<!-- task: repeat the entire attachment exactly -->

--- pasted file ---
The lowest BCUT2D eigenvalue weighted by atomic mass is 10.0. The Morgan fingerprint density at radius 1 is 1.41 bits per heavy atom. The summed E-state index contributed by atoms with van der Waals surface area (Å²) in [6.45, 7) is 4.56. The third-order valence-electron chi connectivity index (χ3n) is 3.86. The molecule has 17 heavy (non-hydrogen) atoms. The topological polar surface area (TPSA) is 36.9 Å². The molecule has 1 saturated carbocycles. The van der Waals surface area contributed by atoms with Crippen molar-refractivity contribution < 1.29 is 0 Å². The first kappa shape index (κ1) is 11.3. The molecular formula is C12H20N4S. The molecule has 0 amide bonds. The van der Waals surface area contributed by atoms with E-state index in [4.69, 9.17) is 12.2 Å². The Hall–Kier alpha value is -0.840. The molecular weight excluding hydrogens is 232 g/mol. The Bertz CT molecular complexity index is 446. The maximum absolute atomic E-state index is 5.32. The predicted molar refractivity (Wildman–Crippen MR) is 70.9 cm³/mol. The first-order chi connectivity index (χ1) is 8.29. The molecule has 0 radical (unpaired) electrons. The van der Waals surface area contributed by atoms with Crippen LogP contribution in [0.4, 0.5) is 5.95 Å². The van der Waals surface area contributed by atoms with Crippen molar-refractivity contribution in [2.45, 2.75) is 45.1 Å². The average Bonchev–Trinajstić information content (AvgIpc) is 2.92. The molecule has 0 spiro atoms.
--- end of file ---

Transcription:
The lowest BCUT2D eigenvalue weighted by atomic mass is 10.0. The Morgan fingerprint density at radius 1 is 1.41 bits per heavy atom. The summed E-state index contributed by atoms with van der Waals surface area (Å²) in [6.45, 7) is 4.56. The third-order valence-electron chi connectivity index (χ3n) is 3.86. The molecule has 17 heavy (non-hydrogen) atoms. The topological polar surface area (TPSA) is 36.9 Å². The molecule has 1 saturated carbocycles. The van der Waals surface area contributed by atoms with Crippen molar-refractivity contribution < 1.29 is 0 Å². The first kappa shape index (κ1) is 11.3. The molecular formula is C12H20N4S. The molecule has 0 amide bonds. The van der Waals surface area contributed by atoms with E-state index in [4.69, 9.17) is 12.2 Å². The Hall–Kier alpha value is -0.840. The molecular weight excluding hydrogens is 232 g/mol. The Bertz CT molecular complexity index is 446. The maximum absolute atomic E-state index is 5.32. The predicted molar refractivity (Wildman–Crippen MR) is 70.9 cm³/mol. The first-order chi connectivity index (χ1) is 8.29. The molecule has 0 radical (unpaired) electrons. The van der Waals surface area contributed by atoms with Crippen LogP contribution in [0.4, 0.5) is 5.95 Å². The van der Waals surface area contributed by atoms with Crippen molar-refractivity contribution in [2.45, 2.75) is 45.1 Å². The average Bonchev–Trinajstić information content (AvgIpc) is 2.92. The molecule has 0 spiro atoms.